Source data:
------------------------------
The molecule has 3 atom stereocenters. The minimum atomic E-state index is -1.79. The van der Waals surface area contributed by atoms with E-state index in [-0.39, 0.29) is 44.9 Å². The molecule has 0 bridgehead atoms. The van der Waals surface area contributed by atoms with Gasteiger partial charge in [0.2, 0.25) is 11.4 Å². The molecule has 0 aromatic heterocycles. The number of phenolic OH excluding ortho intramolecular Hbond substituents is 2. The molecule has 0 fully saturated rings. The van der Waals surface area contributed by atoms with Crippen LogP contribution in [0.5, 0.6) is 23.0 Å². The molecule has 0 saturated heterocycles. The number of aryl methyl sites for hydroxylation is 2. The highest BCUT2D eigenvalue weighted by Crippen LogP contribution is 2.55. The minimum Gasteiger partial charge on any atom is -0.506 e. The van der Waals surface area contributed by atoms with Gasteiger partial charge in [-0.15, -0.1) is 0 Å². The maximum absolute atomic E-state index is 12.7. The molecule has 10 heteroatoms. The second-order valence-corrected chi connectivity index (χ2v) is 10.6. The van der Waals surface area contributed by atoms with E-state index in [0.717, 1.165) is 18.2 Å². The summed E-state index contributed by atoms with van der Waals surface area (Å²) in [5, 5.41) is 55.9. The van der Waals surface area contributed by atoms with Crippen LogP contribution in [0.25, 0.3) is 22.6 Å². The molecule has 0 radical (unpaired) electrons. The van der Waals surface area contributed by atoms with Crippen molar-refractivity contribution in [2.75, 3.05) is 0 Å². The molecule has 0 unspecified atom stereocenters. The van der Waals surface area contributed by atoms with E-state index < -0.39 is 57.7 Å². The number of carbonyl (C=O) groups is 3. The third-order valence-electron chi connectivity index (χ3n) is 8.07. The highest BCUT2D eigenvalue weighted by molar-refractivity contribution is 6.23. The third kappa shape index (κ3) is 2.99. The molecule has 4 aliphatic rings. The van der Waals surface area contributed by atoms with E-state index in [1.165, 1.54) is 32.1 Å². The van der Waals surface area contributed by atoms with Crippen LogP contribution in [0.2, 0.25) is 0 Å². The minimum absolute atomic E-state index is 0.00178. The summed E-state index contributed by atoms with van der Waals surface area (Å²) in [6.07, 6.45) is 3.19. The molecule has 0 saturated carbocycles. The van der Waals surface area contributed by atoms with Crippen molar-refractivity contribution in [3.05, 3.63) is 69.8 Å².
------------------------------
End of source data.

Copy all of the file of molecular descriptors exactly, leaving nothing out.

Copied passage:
The molecule has 3 atom stereocenters. The minimum atomic E-state index is -1.79. The van der Waals surface area contributed by atoms with E-state index in [-0.39, 0.29) is 44.9 Å². The molecule has 0 bridgehead atoms. The van der Waals surface area contributed by atoms with Gasteiger partial charge in [0.2, 0.25) is 11.4 Å². The molecule has 0 aromatic heterocycles. The number of phenolic OH excluding ortho intramolecular Hbond substituents is 2. The molecule has 0 fully saturated rings. The van der Waals surface area contributed by atoms with Crippen LogP contribution in [0.5, 0.6) is 23.0 Å². The molecule has 0 saturated heterocycles. The number of aryl methyl sites for hydroxylation is 2. The highest BCUT2D eigenvalue weighted by Crippen LogP contribution is 2.55. The minimum Gasteiger partial charge on any atom is -0.506 e. The van der Waals surface area contributed by atoms with Gasteiger partial charge in [-0.15, -0.1) is 0 Å². The maximum absolute atomic E-state index is 12.7. The molecule has 10 heteroatoms. The second-order valence-corrected chi connectivity index (χ2v) is 10.6. The van der Waals surface area contributed by atoms with E-state index in [0.717, 1.165) is 18.2 Å². The summed E-state index contributed by atoms with van der Waals surface area (Å²) in [5, 5.41) is 55.9. The van der Waals surface area contributed by atoms with Crippen LogP contribution in [0.25, 0.3) is 22.6 Å². The molecule has 0 radical (unpaired) electrons. The van der Waals surface area contributed by atoms with Crippen molar-refractivity contribution in [2.75, 3.05) is 0 Å². The molecule has 0 unspecified atom stereocenters. The van der Waals surface area contributed by atoms with E-state index < -0.39 is 57.7 Å². The number of carbonyl (C=O) groups is 3. The third-order valence-electron chi connectivity index (χ3n) is 8.07. The highest BCUT2D eigenvalue weighted by molar-refractivity contribution is 6.23. The third kappa shape index (κ3) is 2.99. The molecule has 4 aliphatic rings. The van der Waals surface area contributed by atoms with E-state index in [1.165, 1.54) is 32.1 Å². The van der Waals surface area contributed by atoms with Crippen LogP contribution in [0.2, 0.25) is 0 Å². The minimum absolute atomic E-state index is 0.00178. The summed E-state index contributed by atoms with van der Waals surface area (Å²) in [6.07, 6.45) is 3.19. The molecule has 0 saturated carbocycles. The van der Waals surface area contributed by atoms with Crippen molar-refractivity contribution in [3.05, 3.63) is 69.8 Å².